Sympathy for the Hierophant

Reexamination of the Hierophant

Angelo Nasios

9/28/20222 min read

It is sad that The Hierophant gets a bad rep; his image has been unjustly tainted. He has wrongly been associated with the evils of organized religion. As more people reject institutional religions and their dogmas for a personal path offering an unmediated relationship with divinity, The Hierophant became a villain. Sensing an aura of orthodoxy and institutionalization, many have had difficulty appreciating and understanding him.

One of the problems with this card is the confusion caused by the juxtaposition of a Catholic image, the Pope, with the title of the High Priest of the Eleusinian mysteries. The Pope is a trap because this card has nothing to do with Catholicism, Waite renamed this card for a reason. Hierophant (Gr. Ἱεροφάντης) is a compound of ta hiera, “the holy” and phainein, “to show.” Always keep that in mind first, this card represents a figure who reveals holy things to you. In the Greek tradition, Hierophant was the title of High Priest of the most sacred Eleusinian mysteries. The Hierophant was the initiator of the mystai (initiates) who received from the Hierophant esoteric teachings, direct experience with the Gods, and the removal of the fear of death. When you think about the Hierophant in this context, he is offering you a great gift but with one condition.

The condition is simple, you must listen to what the Hierophant has to say without objection so you can efficiently receive. This fundamental rule is hidden in plain sight. The two figures attending The Hierophant allude to your role as a good student. On the left, the figure has roses on his chasuble while the figure on the right has white lilies.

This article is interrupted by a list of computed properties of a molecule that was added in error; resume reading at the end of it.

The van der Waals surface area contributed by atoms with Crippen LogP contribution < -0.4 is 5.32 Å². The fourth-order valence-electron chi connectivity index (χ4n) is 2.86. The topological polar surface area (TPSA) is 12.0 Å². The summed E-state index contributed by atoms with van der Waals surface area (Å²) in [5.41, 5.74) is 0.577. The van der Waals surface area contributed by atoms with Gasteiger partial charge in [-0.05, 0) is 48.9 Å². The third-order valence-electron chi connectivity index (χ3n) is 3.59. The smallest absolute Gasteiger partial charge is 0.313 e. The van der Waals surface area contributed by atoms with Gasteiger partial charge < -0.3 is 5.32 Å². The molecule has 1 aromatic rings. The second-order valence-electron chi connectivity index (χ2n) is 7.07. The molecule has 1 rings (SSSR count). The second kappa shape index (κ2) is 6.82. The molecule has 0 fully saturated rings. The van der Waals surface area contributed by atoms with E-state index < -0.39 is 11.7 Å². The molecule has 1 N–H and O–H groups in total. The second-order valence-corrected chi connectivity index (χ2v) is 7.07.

The Delphic High Priest and philosopher Plutarch instructed his students on the proper methods for listening to lectures. In his essay On Listening to Lectures, Plutarch points out displeasing behavior from students such as those:

“who make a sport and an opportunity to show off scholastic exercises, and applying meretricious commendation to sober discourse, as though they should put on an athlete’s head a crown of lilies or roses instead of laurel or wild olive!” Plutarch, Moralia. On Listening to Lectures.46. B

The Hierophant is not about accepting a dogma, creed or anything you may typically associate with religion. He is merely a teacher that is asking you to listen so you may learn. Don’t fight or argue with The Hierophant, whoever he or she may be in your life. When this card appears in a reading, think about how you can listen and learn. Ask yourself “am I resisting when I should actually be embracing so that may receive?”